“She did an amazing job and the students just adored what she had to say,” Komska says. The experience made Komska think Hoven would be a good candidate for the Max Kade professorship.
Back at Rauner, Hoven’s class examines samples from the library’s collection of “mem books”—scrapbooks kept by Dartmouth students in the late 19th and early 20th centuries. After introducing the books’ context to the class, Special Collections Librarian Jay Satterfield walks from table to table, helping students interpret items they find in the books, from dance cards and ticket stubs to mementos of hazing—even a telegram from one student’s family reporting on their rescue from the Titanic.
“The subtext of our course is identity and what identity is made of,” Hoven says. “We are going into family memories and memory itself, and how an identity is pictured or re-pictured in memory books or diaries or photo albums. I want the students to invent a story of the memory book they’re looking at—to make up the story of what they think this person could have been like by looking at the things they left behind in their memory books.”
Hoven is as focused on developing students’ creativity as she is improving their German. In addition to reading a variety of contemporary German graphic novels, the students—many of whom have no prior art experience—complete drawing assignments and play a variety of creativity-generating games in class, many of which are inspired by cartoonist Lynda Barry’s book Syllabus: Notes From an Accidental Professor.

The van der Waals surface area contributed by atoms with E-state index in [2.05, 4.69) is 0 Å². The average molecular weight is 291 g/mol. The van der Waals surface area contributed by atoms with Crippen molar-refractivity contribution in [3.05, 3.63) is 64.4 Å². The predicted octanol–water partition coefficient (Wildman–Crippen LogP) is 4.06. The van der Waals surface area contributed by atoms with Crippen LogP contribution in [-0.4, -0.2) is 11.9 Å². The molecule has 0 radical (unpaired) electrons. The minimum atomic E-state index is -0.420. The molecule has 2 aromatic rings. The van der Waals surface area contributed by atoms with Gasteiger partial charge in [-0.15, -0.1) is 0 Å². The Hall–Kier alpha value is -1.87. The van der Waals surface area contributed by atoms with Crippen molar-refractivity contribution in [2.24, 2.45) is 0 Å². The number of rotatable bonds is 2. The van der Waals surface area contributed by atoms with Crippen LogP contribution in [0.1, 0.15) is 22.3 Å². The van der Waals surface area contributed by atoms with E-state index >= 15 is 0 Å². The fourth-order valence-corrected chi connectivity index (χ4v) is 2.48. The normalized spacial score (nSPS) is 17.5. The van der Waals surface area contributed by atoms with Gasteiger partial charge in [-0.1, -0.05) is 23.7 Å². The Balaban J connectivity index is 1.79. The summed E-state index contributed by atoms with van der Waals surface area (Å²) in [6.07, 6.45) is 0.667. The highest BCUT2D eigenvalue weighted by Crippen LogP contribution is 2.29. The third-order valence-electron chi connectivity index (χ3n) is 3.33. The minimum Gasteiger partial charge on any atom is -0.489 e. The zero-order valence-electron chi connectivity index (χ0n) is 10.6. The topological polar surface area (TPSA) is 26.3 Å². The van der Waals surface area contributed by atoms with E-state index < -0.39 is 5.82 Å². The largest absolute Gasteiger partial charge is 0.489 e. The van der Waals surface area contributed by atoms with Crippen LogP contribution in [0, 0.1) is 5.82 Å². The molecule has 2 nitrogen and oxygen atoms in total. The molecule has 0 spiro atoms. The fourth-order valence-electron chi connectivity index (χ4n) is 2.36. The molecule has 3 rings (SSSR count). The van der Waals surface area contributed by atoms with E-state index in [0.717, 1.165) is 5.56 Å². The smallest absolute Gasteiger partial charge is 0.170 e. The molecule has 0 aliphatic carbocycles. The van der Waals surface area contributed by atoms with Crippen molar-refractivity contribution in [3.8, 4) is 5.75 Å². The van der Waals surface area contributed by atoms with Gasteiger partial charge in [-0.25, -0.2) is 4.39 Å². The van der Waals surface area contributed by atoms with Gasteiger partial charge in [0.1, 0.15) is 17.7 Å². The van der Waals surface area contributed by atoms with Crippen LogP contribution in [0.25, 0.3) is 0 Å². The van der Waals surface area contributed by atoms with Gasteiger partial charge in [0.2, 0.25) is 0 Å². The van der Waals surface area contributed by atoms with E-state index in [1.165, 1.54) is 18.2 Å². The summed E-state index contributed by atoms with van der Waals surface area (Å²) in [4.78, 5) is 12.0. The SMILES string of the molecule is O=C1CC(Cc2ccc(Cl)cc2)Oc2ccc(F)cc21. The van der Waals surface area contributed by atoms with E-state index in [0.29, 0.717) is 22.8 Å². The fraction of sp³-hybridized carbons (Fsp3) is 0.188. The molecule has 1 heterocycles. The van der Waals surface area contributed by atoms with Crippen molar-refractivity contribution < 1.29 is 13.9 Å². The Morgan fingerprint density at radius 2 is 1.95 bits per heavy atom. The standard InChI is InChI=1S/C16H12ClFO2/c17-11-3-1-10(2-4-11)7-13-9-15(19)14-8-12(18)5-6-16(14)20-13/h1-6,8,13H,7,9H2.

When the class read German cartoonist Mawil’s Kinderland, a coming-of-age story set in East Germany, for example, Hoven says, “I wanted students to get back in the mode of what it’s like to be a child a little bit, and I thought they should draw while they’re doing that. We were talking about things they played when they were children. I tried to get them in this state of mind, and that’s what I want to do with all the books.”
“This class challenges me to be creative, which isn’t a side that I’ve necessarily been asked to explore in my other classes,” says Irene Lee ’19.
“This is one of my favorite courses at Dartmouth,” says Sweeney. “She tries to make the class fun and engage us. She’ll decorate the room, have us play games, and work on our drawing skills with games.”
The students have also had opportunities to Skype with artists whose works they’ve read, including Ulli Lust, author of Heute ist der letzte Tag vom Rest deines Lebens (Today Is the Last Day of the Rest of Your Life).
“It was really cool because we read the text and got to ask Ulli Lust questions about her life and her work,” says Cameron O’Reilly ’17. “That was a unique experience that Professor Hoven could mediate for us.”
“I hope that each student walks out of this class in the end with some kind of sense for their cultural identity and that these things might help them on their way to see what person they are, or what they want to be,” says Hoven.
And, she adds, “Their German should improve a little bit also. Like the correct use of articles.”
I wanted students to get back in the mode of what it’s like to be a child a little bit, and I thought they should draw while they’re doing that.
Line Hoven, the Max Kade Distinguished Visiting Professor “